Thursday, September 21, 2017

Chance's Corner: Bigger Than Life Review

Caution! This nuclear family is in the middle of meltdown!

Ed Avery (James Mason), the core of the Avery nuclear family, suffers a complete collapse due to hardening veins, but his family doctor may have a solution to ease his pain and prolong his life - the "miracle" drug called cortisone. It's still in the experimental phases, though, so the side effects are relatively unknown - other than a few bouts of depression. Under close supervision, Ed is administered varying dosages of cortisone at the hospital to see how strong of a dosage he needs to relieve his pain, which takes place during one of the greatest and most informative graph montages ever conceived. Once the right dosage is found, Ed is released to return back to his loving wife, Lou (Barbara Rush), and his son, Richie (Christopher Olsen).

Just one more pill...
Ed has never felt better in his entire life. He's spry as a schoolboy and he picks up the habit of tossing around the ole pigskin with his son - a pigskin that once sat deflated on the fireplace mantle. Ed becomes a little too gung-ho, though, and starts spending money he just doesn't have, much to his wife's dismay. After an argument that ends with a mirror being shattered (not by Ed!), Ed has an emotional breakdown and decides that he only needs to up his cortisone dosage to solve his emotional problems. Oh brother...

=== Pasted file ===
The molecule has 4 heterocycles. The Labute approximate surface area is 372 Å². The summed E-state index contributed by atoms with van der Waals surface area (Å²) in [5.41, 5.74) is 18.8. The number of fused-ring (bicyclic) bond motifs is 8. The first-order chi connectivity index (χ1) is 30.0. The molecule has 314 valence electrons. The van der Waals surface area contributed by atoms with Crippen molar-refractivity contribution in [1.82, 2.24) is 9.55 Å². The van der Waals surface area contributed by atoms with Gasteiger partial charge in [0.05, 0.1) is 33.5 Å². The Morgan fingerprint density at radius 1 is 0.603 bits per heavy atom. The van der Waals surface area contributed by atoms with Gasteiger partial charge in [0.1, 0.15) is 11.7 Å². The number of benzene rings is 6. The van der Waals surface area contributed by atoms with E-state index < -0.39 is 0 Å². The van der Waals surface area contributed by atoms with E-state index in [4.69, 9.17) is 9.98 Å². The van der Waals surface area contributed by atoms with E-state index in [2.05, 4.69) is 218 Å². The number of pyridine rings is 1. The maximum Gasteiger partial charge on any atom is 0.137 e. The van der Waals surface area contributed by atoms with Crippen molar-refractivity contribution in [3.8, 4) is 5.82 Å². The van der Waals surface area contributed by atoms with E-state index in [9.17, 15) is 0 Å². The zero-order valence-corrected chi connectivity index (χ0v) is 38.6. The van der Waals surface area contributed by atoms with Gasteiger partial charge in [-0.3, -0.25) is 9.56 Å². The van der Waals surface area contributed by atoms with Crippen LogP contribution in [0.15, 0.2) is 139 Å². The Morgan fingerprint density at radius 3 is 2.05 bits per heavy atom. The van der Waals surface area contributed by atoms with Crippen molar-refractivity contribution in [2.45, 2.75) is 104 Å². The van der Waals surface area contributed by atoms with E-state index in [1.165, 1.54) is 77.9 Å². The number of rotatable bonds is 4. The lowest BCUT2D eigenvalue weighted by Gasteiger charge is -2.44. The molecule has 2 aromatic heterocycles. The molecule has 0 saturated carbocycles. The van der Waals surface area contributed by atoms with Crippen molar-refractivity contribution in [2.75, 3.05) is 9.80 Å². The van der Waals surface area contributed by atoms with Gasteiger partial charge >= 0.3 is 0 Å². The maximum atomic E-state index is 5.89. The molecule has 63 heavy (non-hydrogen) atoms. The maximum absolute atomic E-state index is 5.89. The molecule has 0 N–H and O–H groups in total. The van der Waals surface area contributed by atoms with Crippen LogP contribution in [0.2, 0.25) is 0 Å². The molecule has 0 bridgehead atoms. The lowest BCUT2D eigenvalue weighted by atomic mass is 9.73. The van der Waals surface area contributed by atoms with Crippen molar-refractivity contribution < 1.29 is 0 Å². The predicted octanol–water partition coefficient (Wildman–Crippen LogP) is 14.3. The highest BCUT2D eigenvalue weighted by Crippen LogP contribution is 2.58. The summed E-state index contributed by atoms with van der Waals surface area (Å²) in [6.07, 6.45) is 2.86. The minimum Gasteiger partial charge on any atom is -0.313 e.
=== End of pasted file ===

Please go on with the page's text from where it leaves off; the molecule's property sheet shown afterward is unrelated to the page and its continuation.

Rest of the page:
Even Ed's shadow looms over his wife and son.

Once Ed becomes addicted to the cortisone tablets, his life spirals completely out of control. He calls his students morons in front of their parents during an open house meeting, he harasses the milkman for "intentionally" making the glass bottles "jingle jangle", he turns football into torture for his son, and he thinks he is intellectually superior - hence the title Bigger Than Life. Ed remarks that he feels ten feet tall after getting out of the hospital. The camera seems to agree, as a low angle makes him appear taller than the school he teaches at. His best friend, Wally (Walter Matthau), punctuates the point by saying that Ed has become a big shot - "he even looks bigger!"

Lou argues that it's only the pills that's making her husband say and think such ugly things, but I disagree. Before his collapse, Ed remarks that everyone he knows is dull, and the travel posters plastered on every wall in the house reflect his desire for a bigger and better life. The cortisone injections may have driven Ed to become a homicidal maniac, but every "superior" thought, every annoyance, was just festering inside of him from the get-go as that silent voice in his head that he always told to shut up. Lou is quick to forgive, but I wouldn't be, especially after he came after me and my son with a pair of scissors. Director Nicholas Ray tries to paint a picture of hope at the end, but the doctors point out that Ed will have to continue taking cortisone if he wishes to live. Ed, Lou, and Richie may be hugging each other at the end, but I bet Lou's telling a very terrified voice inside her head to shut up.

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